The NHL’s 24-team tournament, established after the pandemic played havoc with the regular season, has run rather smoothly at its two hub cities, Toronto and Edmonton.
The players and coaches praised the league for the setup, but based on interviews with a handful involved, they don’t want the 24-team field to be a permanent thing.
They prefer the usual 16-team field, which doesn’t have an eight-team play-in round.
Some teams in this year’s playoffs will have to win five rounds (instead of the usual four) to capture the Stanley Cup.
“Having been there a couple times, to win four rounds is a big challenge,” coach Alain Vigneault said before the Flyers captured the Eastern Conference’s No. 1 seed by whipping Tampa Bay, 4-1, on Saturday in Toronto. “To add this to an already 82-game schedule, it would be real challenging to players, their body, their physical health.”
The four-round format is “challenging enough,” he added. “It’s the most demanding trophy there is, in my estimation. I don’t want to take anything away from the other sports. In my estimation, it’s the hardest trophy to get.”
“Personally, I like it the way it is.”
Matt Niskanen concurred.
“My personal opinion, no,” the 33-year-old defenseman said, echoing many of his teammates, when asked if the 24-team field should be used in the future. “It’s fine for the extreme circumstances. In my opinion, they did the best out of a crappy situation. If everything else was normal, I like the normal years.”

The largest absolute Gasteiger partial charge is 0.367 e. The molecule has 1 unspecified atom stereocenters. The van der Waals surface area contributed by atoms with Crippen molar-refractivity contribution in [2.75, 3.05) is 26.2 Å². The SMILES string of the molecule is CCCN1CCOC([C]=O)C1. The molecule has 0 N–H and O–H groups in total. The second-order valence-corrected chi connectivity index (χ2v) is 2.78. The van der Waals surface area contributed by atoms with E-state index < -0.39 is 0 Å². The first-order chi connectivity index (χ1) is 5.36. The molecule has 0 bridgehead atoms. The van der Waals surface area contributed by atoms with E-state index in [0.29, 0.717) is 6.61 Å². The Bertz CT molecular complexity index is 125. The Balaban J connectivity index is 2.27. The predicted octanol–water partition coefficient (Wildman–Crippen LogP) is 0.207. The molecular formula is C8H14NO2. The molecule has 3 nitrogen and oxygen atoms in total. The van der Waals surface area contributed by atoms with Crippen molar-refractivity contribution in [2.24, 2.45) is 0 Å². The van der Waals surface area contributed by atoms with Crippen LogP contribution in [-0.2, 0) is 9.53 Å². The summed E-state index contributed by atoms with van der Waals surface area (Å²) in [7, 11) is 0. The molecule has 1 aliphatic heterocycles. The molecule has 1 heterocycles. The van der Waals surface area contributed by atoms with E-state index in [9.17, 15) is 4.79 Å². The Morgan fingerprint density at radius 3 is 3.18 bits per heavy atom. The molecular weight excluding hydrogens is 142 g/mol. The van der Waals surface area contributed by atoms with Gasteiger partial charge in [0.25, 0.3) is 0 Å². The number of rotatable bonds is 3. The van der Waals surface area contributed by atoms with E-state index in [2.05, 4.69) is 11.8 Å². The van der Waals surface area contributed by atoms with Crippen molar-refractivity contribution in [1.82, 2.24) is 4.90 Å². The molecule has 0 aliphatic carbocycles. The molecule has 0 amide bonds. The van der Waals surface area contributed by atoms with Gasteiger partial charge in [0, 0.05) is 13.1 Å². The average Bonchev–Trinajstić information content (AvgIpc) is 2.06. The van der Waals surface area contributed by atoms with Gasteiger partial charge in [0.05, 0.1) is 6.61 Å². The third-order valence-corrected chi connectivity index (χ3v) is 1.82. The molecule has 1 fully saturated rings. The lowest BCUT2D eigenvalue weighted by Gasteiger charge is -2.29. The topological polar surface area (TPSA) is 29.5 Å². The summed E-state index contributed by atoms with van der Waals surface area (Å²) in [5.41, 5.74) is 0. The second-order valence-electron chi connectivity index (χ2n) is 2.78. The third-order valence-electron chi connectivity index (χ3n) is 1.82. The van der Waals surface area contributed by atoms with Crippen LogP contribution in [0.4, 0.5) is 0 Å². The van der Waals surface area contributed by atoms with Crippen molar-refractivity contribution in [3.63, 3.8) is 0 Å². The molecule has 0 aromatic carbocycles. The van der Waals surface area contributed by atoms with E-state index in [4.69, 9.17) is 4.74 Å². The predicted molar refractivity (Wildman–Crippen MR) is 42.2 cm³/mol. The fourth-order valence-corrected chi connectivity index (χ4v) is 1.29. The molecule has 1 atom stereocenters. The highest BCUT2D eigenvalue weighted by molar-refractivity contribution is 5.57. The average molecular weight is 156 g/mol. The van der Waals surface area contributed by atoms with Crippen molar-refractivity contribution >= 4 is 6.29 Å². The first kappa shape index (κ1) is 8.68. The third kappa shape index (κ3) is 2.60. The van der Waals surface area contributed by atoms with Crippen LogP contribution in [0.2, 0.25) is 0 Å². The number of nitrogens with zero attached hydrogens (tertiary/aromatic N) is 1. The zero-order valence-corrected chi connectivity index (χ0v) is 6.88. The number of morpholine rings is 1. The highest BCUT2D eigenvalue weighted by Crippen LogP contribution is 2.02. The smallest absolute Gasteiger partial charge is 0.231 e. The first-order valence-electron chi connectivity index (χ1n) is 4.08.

Rookies Nic Aube-Kubel (two goals) and Joel Farabee (goal, assist) helped steer the Flyers to Saturday‘s win over Tampa.
According to the NHL, Aube-Kubel became the 10th different rookie to ever score at least two goals for the Flyers in a playoff game. The others: Matt Read (2012), Sean Couturier (2012), Andy Delmore (twice in 2000), Dainius Zubrus (1997), Todd Bergen (1985), Tom Gorence (1979), Mel Bridgman (twice in 1976), Orest Kindrachuk (1974), and Rosaire Paiement (1968).
Carter Hart praised the round-robin setup in Toronto, which is also where the first two Eastern Conference playoff rounds will be held.
“I think it’s very similar to a World Championship, where you’ve got three games a day,” he said earlier in the week. “You’re watching a lot of hockey. You’ve got all the teams at the hotel. It kind of reminds me of those kind of vibes and minor hockey tournaments back in the day, which were always a blast.”
The league, he said, has done a “really good job of setting things up for us. We’re at a really nice hotel. We’ve got a lot of things to do in our spare time. A lot of hockey to watch. I think we lucked out here in Toronto.”
Rookie forward Connor Bunnaman started the season with the Flyers in the Czech Republic, spent most of the year with the Phantoms, and is now back with the NHL team and on its valuable and hard-to-play-against fourth line with Nate Thompson and Tyler Pitlick.
And feeling comfortable with his role.
“It’s been a great experience,” he said Friday. “All the guys since Day 1 when we went to Prague have been great to me. Taught me a lot. Just thankful for that. Fun time. Hopefully, we go far in the playoffs here.”